This tandem (pictured) sat in a garage, and then a storage locker for 25 years. It was repainted and “repaired” by a bike shop 12 years ago, and put back into storage when the young couple who didn’t want the bike gave it back to me.
One day last month, a neighbor offered to take on an odd job, as he was looking for holiday money. I gave him this bike to fix.
The frame was house paint red, the fenders were rusty, the brakes were wrong, and the frame was compromised.
You can see what a beautiful job neighbor Jarrod did.
My tandem is a cheap American tandem with the frame prototype first unveiled in 1970 by Columbia. The problems? Durability, handling, gearing, braking, the skinny frame and the coaster break. But I bought a piece of American biking history in 1995 back at a yard sale.
In 1887, Col. Albert Augustus Pope of Hartford, Conn., began to import bikes from England and sold them. Since he was a mechanically minded person, he approached a friend at the Weed Sewing Machine Co. and said, “We can make bicycles.” And Pope did, and formed the Columbia Mfg. Co. He was cognizant, way before his time, of centralized manufacture, and opened a plant with facilities to make tires, tubular steel, bike parts, with a factory in Hartford and offices in Boston.
The main office burnt down in 1896, but by then Pope had a flourishing bike business in Massachusetts. Like Starbucks today looks for corners with other brand name coffee houses, a bike company named Lozier opened a factory in Westfield, Mass. The Lozier and Pope bike enterprises merged in 1900, and by 1903 Pope owned all the bike brands on the East Coast.
Remember the lyrics, “Daisy, Daisy; give me your answer true. I’m half-crazy over the love of you! It won’t be a stylish marriage. We can’t afford a carriage. But you’ll look sweet, upon a seat, of a bicycle built for two?”
Pope was picking up on something; the twosome (we call it the Tandem) bike. Pope made his first American tandem in 1887 which was an adult trike for two.
By 1915, Pope’s company went bankrupt after his death at 66 in 1909. But like any great firm it reorganized and discovered its great biking history and, after not making tandems since 1899, began again in 1961.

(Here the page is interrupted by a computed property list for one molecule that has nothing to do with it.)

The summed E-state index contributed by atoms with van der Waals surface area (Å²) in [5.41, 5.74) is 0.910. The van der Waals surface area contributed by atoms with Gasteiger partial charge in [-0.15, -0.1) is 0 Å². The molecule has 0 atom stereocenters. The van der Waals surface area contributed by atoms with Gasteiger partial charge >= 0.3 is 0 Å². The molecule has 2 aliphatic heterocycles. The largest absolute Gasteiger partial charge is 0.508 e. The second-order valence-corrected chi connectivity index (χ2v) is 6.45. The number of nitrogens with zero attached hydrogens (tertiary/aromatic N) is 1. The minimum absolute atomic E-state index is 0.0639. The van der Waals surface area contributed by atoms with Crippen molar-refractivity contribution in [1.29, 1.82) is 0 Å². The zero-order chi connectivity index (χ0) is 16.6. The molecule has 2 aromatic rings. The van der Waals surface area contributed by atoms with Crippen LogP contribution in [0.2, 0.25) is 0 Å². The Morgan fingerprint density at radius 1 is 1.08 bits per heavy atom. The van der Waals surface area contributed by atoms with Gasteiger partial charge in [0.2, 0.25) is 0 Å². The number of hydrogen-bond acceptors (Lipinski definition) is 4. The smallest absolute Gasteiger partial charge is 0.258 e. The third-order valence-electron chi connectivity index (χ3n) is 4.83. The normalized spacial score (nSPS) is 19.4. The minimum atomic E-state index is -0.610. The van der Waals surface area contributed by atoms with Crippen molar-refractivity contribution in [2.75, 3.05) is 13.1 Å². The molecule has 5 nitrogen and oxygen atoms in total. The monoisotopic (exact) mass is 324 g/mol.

Columbia made tandems till 1991, when they went bankrupt again, and began to focus on the side business — tubular framed kid school furniture.
I am indebted to “The CABE: the Classic and Antique Bike Exchange,” which sets forth the timeline of Tandem Columbia tandems:
In 1887, a two-person trike, the first American tandem by Col. Pope, was produced.
In 1890, the first non- trike, with a front rider, was made. The ads of the day say, ”Front rider need not be experienced. The front is readily adaptable for a lady on the front seat by removing one brace.”
The handlebars were connected and downward facing. A dress guard was in place for the chains and sprockets to prevent contact with a lady’s skirt.
By 1895, the Columbia model 43 entered with a removable bar in the front for ladies. And in case you snigger, a Men’s Men’s tandem with TWO up-high bars entered in 1895 as well as a model with a permanent front lowered, for only ladies; no removable bar necessary.
Columbia Co. was famous for American tandems (which were not cheap then; $200 was a lot of money in 1890), but stopped tandem production because of bankruptcy in 1899 until the rediscovery of tandem biking in 1961.
Ironically, the company that had put the women in front and the men in back, now, in 1961, put the man in front and the lady in back, with a higher handlebar. This was called a “twosome bike for companion riding.” 1961 brought us striped enamel fenders and a marketing claim that the bike was a must for rental agencies.
1966 brought a single-speed tandem selling for under $100. However, you could buy a dual speed in green for more.
In 1970, the ads said, “This is the answer to America’s lack of family togetherness.” The tandem featured a white sidewall tire in a green or red frame.
In 1972, we see the frame in Surf White or Goldenrod. (The white one is a single-speed tandem.)
In 1974 we see a “mod blue” tandem in two speeds, in 1976; a “Sky blue’ with racing decals; in 1977, the color mod blue tandem is 5-speed.
And in 1979, the color was “radiant Ginger,” and the bike was a 5-speed.
In 1982, Columbia introduced an emerald green bike with yellow sidewalls. Just beautiful.
The first change since 1970 was in 1988 — Columbia’s Double Eagle 5, a white tandem with a blue fork at 26 inches and the kid’s model tandem matching at 20 inches with hot wheel-style handlebars.
The last Columbia tandem was in 1991 — the Double Eagle, with a pair of water bottles.
The value of my tandem, fixed by Jarrod, is $800.
Dr. Elizabeth Stewart’s “Ask the Gold Digger” column appears Mondays in the News-Press.
Written after her father’s COVID-19 diagnosis, Dr. Stewart’s book “My Darlin’ Quarantine: Intimate Connections Created in Chaos” is a humorous collection of five “what-if” short stories that end in personal triumphs over present-day constrictions. It’s available at Chaucer’s in Santa Barbara.